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It looks like from their web page that the battery is rated 105 amp hours at a 5 amp draw. So the draw with the master switch on of .1 amp translates into 2.4 amp hours draw per day. This will kill the battery somewhere in the area of 45 days or so. This pretty well falls in line with my experience that the trailer sat in the storage lot for 60 days unused. No wonder the hitch jack didn't work.

So the math works out. Now the issue is to add a solar panel or disconnect the battery when I know I won't be using the trailer for an extended period.

Jack
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Old 08-13-2002, 09:24 AM   #26
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Jack,
I know the feeling. I had a rough night last night. My 17 yr. old and I both have a stomach or intestinal virus that has been running around and we have not been sleeping well the last several nights. Something told me that the figures were high but I didn't have the energy or focus to do the math. I was thinking 105 amp hr and working off that. Since I have made previous posts on this subject, I am still pleased with my combination of Delco Voyager sealed deep cycle batteries, BatteryMinder charger and Solargizer Solar battery charger/maintainer.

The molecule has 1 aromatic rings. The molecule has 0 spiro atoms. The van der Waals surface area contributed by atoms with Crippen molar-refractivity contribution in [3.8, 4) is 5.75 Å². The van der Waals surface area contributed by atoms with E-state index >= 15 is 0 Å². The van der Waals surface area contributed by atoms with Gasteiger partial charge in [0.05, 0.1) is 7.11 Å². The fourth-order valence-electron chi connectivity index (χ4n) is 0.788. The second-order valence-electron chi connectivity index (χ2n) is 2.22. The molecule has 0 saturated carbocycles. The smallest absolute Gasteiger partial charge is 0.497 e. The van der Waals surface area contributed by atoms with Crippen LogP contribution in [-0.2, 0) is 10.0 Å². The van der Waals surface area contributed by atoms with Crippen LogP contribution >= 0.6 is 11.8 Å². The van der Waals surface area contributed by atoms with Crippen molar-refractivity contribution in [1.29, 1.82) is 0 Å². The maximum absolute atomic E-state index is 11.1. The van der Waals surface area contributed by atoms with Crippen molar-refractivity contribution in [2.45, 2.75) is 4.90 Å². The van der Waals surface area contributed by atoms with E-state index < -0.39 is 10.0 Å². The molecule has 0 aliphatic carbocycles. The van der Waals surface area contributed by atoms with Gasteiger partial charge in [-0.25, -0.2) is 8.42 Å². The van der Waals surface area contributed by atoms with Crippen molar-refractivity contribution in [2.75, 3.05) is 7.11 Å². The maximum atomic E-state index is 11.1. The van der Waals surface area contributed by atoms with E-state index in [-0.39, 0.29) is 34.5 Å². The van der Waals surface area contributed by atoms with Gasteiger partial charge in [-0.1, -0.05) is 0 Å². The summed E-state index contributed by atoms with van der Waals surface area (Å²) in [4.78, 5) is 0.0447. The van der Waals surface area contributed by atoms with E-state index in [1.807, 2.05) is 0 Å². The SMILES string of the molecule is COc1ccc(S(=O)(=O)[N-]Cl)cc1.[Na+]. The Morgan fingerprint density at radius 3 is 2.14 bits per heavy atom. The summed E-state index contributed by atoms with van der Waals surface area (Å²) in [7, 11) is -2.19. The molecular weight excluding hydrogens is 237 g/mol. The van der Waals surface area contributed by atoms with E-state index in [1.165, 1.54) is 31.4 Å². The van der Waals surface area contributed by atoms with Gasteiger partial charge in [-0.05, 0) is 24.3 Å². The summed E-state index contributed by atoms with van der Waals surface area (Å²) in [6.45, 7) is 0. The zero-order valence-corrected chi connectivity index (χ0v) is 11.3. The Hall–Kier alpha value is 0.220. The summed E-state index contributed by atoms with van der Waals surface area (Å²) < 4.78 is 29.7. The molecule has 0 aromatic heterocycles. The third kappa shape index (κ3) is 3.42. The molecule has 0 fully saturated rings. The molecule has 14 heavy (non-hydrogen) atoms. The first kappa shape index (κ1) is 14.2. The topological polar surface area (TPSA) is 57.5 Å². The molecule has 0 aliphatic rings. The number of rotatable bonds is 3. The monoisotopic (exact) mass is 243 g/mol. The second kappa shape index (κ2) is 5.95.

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Old 08-13-2002, 09:46 AM   #27
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Jack,
I wanted to add that disconnecting the negative cable or just pulling the battery(s) out may slow the discharge rate down. Some individuals take the batteries out of their trailer and place them in the garage with a maintainence charger attached. Why go to the trouble. I would investigate some of the solar chargers as I have done and you don't have to worry about hooking up a 110 v. cord for the charger. Do an engine search for Solargizer or Unisolar or look in Camping World for their solar chargers. Make sure you get one that has the blocking diode to prevent discharge at night. I place my Solargizer on top of my propane tanks when at the house and on top of my trailer when at the hunting site. When on the road, I just place the panel in the bed of my truck so that I do not have to disconnect the ring terminals from the battery it is connected to. I guess I could mount it permanently to the top of the trailer but chose to leave it mobile to take advantage of where the sun is shining. The panel charges both of my batteries at the same time.
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Old 08-13-2002, 09:55 AM   #28
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I like the idea of a portable set up David. Unfortunately my A/S sits in a public RV/boat storage lot, so I wouldn't be surprised that it might walk away. If I do anything in this vein, it probably will have to be rooftop mounted. I might also find some type of knife switch that I can place on the positive battery post.

Jack